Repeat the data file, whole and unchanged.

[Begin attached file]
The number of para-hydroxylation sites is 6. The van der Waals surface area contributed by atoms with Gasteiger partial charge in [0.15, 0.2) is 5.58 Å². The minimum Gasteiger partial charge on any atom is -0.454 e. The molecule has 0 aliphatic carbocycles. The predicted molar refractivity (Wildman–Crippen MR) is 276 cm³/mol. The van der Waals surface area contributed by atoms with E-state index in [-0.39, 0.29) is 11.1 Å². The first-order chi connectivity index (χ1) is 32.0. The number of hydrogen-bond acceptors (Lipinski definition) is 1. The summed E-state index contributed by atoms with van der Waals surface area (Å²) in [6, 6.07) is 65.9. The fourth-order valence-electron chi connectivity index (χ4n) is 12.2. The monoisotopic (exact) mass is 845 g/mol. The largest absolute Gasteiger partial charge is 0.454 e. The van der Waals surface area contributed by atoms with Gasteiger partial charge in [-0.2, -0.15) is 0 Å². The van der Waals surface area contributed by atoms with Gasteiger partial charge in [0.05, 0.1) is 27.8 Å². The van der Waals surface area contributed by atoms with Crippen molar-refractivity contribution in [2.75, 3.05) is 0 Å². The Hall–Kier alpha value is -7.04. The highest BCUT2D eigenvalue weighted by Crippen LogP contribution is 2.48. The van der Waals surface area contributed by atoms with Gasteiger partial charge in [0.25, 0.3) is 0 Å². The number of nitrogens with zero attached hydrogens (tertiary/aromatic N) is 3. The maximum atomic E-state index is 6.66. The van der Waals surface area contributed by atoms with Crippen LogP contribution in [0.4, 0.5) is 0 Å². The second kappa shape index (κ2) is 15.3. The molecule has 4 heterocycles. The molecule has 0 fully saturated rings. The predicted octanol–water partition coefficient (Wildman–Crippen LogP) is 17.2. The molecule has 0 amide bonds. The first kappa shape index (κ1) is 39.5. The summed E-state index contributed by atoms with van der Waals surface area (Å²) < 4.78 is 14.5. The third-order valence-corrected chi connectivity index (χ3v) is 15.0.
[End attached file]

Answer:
The number of para-hydroxylation sites is 6. The van der Waals surface area contributed by atoms with Gasteiger partial charge in [0.15, 0.2) is 5.58 Å². The minimum Gasteiger partial charge on any atom is -0.454 e. The molecule has 0 aliphatic carbocycles. The predicted molar refractivity (Wildman–Crippen MR) is 276 cm³/mol. The van der Waals surface area contributed by atoms with E-state index in [-0.39, 0.29) is 11.1 Å². The first-order chi connectivity index (χ1) is 32.0. The number of hydrogen-bond acceptors (Lipinski definition) is 1. The summed E-state index contributed by atoms with van der Waals surface area (Å²) in [6, 6.07) is 65.9. The fourth-order valence-electron chi connectivity index (χ4n) is 12.2. The monoisotopic (exact) mass is 845 g/mol. The largest absolute Gasteiger partial charge is 0.454 e. The van der Waals surface area contributed by atoms with Gasteiger partial charge in [-0.2, -0.15) is 0 Å². The van der Waals surface area contributed by atoms with Gasteiger partial charge in [0.05, 0.1) is 27.8 Å². The van der Waals surface area contributed by atoms with Crippen molar-refractivity contribution in [2.75, 3.05) is 0 Å². The Hall–Kier alpha value is -7.04. The highest BCUT2D eigenvalue weighted by Crippen LogP contribution is 2.48. The van der Waals surface area contributed by atoms with Gasteiger partial charge in [0.25, 0.3) is 0 Å². The number of nitrogens with zero attached hydrogens (tertiary/aromatic N) is 3. The maximum atomic E-state index is 6.66. The van der Waals surface area contributed by atoms with Crippen LogP contribution in [0.4, 0.5) is 0 Å². The second kappa shape index (κ2) is 15.3. The molecule has 4 heterocycles. The molecule has 0 fully saturated rings. The predicted octanol–water partition coefficient (Wildman–Crippen LogP) is 17.2. The molecule has 0 amide bonds. The first kappa shape index (κ1) is 39.5. The summed E-state index contributed by atoms with van der Waals surface area (Å²) < 4.78 is 14.5. The third-order valence-corrected chi connectivity index (χ3v) is 15.0.